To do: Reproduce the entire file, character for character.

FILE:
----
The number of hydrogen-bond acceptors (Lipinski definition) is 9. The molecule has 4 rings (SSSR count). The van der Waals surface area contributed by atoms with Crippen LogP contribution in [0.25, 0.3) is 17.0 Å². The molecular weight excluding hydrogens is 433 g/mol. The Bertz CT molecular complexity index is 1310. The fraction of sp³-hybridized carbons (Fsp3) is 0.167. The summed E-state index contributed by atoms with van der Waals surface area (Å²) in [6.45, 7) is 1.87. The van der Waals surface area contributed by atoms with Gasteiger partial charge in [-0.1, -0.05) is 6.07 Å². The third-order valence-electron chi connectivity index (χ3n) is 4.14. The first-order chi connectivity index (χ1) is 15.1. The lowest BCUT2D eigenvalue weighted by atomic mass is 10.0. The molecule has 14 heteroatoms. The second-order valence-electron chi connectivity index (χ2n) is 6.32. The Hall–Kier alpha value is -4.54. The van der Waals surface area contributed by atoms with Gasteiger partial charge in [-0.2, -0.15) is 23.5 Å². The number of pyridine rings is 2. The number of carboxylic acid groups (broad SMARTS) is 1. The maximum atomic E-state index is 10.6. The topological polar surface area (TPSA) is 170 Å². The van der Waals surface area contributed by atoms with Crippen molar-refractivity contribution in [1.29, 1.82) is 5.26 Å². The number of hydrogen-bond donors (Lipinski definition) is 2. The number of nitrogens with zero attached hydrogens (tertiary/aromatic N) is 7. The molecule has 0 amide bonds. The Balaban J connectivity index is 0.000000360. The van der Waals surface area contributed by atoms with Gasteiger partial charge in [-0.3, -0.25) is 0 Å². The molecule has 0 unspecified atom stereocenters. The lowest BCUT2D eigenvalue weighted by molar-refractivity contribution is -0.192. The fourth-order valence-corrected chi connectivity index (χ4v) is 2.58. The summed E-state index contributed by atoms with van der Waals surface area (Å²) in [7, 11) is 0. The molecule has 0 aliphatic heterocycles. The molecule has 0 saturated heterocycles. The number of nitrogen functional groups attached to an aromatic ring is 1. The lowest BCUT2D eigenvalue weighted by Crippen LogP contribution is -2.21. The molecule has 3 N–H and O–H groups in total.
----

The number of hydrogen-bond acceptors (Lipinski definition) is 9. The molecule has 4 rings (SSSR count). The van der Waals surface area contributed by atoms with Crippen LogP contribution in [0.25, 0.3) is 17.0 Å². The molecular weight excluding hydrogens is 433 g/mol. The Bertz CT molecular complexity index is 1310. The fraction of sp³-hybridized carbons (Fsp3) is 0.167. The summed E-state index contributed by atoms with van der Waals surface area (Å²) in [6.45, 7) is 1.87. The van der Waals surface area contributed by atoms with Gasteiger partial charge in [-0.1, -0.05) is 6.07 Å². The third-order valence-electron chi connectivity index (χ3n) is 4.14. The first-order chi connectivity index (χ1) is 15.1. The lowest BCUT2D eigenvalue weighted by atomic mass is 10.0. The molecule has 14 heteroatoms. The second-order valence-electron chi connectivity index (χ2n) is 6.32. The Hall–Kier alpha value is -4.54. The van der Waals surface area contributed by atoms with Gasteiger partial charge in [-0.2, -0.15) is 23.5 Å². The number of pyridine rings is 2. The number of carboxylic acid groups (broad SMARTS) is 1. The maximum atomic E-state index is 10.6. The topological polar surface area (TPSA) is 170 Å². The van der Waals surface area contributed by atoms with Crippen molar-refractivity contribution in [1.29, 1.82) is 5.26 Å². The number of hydrogen-bond donors (Lipinski definition) is 2. The number of nitrogens with zero attached hydrogens (tertiary/aromatic N) is 7. The molecule has 0 amide bonds. The Balaban J connectivity index is 0.000000360. The van der Waals surface area contributed by atoms with Gasteiger partial charge in [-0.3, -0.25) is 0 Å². The molecule has 0 unspecified atom stereocenters. The lowest BCUT2D eigenvalue weighted by molar-refractivity contribution is -0.192. The fourth-order valence-corrected chi connectivity index (χ4v) is 2.58. The summed E-state index contributed by atoms with van der Waals surface area (Å²) in [7, 11) is 0. The molecule has 0 aliphatic heterocycles. The molecule has 0 saturated heterocycles. The number of nitrogen functional groups attached to an aromatic ring is 1. The lowest BCUT2D eigenvalue weighted by Crippen LogP contribution is -2.21. The molecule has 3 N–H and O–H groups in total.